As nearly one thousand photovoltaic (PV) panels sparkled in the sun and colorful flags fluttered in the breeze in the tawny Gobi desert, an off-grid PV power station project undertaken by a Chinese company in Somali region, Ethiopia, was officially completed and electrified recently.
Thanks to the project, nearly 6,000 people from more than 2,000 families in Qorile village near the project got access to clean electricity as the village was brightly lit.
The day that the project was completed was a memorable day, as since when the dark night would be lit by electric lamps and children could read in the light, said a local villager, noting that they finally got electricity that they had been earnestly longing for.
Ethiopia suffers serious power shortages, with only about 30 percent of the people in the country having access to electricity. Since most of the rural areas of Ethiopia are far from the main power grid, building small-scale off-grid PV and wind power stations with energy storage systems based on natural resources has become an important solution to power supply in the country.
The four PV power stations built by Chinese company were the earliest among Ethiopia’s first batch of 12 off-grid solar power stations to be completed, put into operation, and bring light to the villages where the stations are located, said Seleshi Bekele, Ethiopia’s Minister of Water, Irrigation and Electricity, at the completion ceremony of the off-grid PV power station project in Somali region.
The project has promoted the implementation of Ethiopia’s plan to bring power to all citizens by 2025, Bekele noted.
The four off-grid PV power stations Bekele mentioned, including the off-grid PV power station in Somali region, are located in remote areas of the east, southwest, and west of Ethiopia. They were built by China Electric Power Equipment and Technology Co., Ltd. (CET), a subsidiary of State Grid Corporation of China.
Equipped with energy storage batteries, these off-grid PV power stations can convert solar energy into electricity through smart off-grid PV systems. People can monitor data on the operation of these systems via mobile app.
The off-grid PV power station project in Somali region is among the first batch of the demonstration projects of the Lighting Africa program funded by the World Bank. It was also the first pilot project of the program in Ethiopia.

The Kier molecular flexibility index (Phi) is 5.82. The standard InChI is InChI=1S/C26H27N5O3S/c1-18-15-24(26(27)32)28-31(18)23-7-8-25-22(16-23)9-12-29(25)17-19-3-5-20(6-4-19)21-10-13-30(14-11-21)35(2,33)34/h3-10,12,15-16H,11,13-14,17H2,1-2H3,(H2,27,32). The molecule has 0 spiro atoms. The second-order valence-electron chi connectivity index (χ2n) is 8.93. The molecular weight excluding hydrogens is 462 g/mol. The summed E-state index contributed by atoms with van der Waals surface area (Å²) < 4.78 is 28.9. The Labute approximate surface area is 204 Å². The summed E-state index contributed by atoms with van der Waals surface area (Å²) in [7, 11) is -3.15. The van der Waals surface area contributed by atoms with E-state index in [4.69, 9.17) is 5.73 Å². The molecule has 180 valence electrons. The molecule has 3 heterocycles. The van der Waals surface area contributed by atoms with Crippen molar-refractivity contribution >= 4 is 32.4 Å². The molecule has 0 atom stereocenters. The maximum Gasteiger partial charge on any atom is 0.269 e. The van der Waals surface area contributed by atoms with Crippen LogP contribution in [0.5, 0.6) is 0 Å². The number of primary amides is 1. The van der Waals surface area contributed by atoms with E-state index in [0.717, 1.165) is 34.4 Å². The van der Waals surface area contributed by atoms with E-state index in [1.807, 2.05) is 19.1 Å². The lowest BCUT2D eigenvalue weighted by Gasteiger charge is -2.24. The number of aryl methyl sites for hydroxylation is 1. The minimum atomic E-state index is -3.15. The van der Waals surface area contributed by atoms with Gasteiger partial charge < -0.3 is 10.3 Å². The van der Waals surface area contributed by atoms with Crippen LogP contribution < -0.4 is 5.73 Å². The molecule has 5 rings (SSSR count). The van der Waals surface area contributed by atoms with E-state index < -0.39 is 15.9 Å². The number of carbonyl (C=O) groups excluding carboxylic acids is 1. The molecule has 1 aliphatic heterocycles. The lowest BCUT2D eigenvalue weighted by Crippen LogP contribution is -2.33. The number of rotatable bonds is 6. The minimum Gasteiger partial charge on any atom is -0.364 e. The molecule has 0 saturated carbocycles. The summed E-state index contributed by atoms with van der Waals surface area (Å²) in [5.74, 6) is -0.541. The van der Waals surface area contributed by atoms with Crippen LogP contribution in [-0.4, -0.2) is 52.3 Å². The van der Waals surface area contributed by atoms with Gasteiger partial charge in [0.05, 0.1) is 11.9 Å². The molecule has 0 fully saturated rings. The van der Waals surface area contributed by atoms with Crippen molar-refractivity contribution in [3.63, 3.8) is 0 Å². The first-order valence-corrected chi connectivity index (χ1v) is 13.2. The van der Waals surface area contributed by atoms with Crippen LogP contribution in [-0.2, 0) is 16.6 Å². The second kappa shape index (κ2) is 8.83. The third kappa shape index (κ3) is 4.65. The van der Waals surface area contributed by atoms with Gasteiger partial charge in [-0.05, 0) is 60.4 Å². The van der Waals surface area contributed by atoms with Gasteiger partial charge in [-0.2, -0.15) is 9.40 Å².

According to the Chen Chao, chief representative of CET in Ethiopia, the designed annual power output of the station is 1.42 million kilowatt-hours, and that the power station can guarantee the stability and reliability of electricity consumption for local residents.
The completion of the off-grid PV power station has changed the lives of people in Qorile village. In the past, the only electrical appliance of most of the families in the village was mobile phone, and the hospital in the village relied on diesel generators for electricity.
After the PV power station was built, the village installed road lamps, and villagers started to buy higher-power home appliances like electric fans and televisions.
“Guaranteeing power supply for remote African villages makes us feel proud,” said Zhang Zhihui, project manager of the off-grid PV power station project in Somali region.
Due to the COVID-19 pandemic, the construction of the project encountered many difficulties. In an effort to ensure relevant construction tasks could be finished as scheduled while following strict rules for epidemic prevention and control, CET sent a dedicated medical team and a technical team to the construction site, and deployed anti-epidemic medical supplies for the project.
While doing a good job in epidemic prevention and control, the Chinese company has ensured high quality in the construction of the project, said Bekele.
These Chinese builders should be applauded for holding fast to their posts during the pandemic, Bekele said, nothing that this demonstrated the strength and sense of responsibility of Chinese companies.
The government of Somali region awarded CET a certificate in recognition of the outstanding contribution the company made to the development of Somali.
These Chinese-built power stations have set good examples for the Lighting Africa initiative, said the World Bank, adding that the organization would use these projects as models and intensify efforts to continue promoting similar projects in the more than 200 Ethiopian villages that don’t have electricity, so as to benefit 5.7 million families by guaranteeing that 35 percent of the country’s power supply is provided by off-grid PV power stations.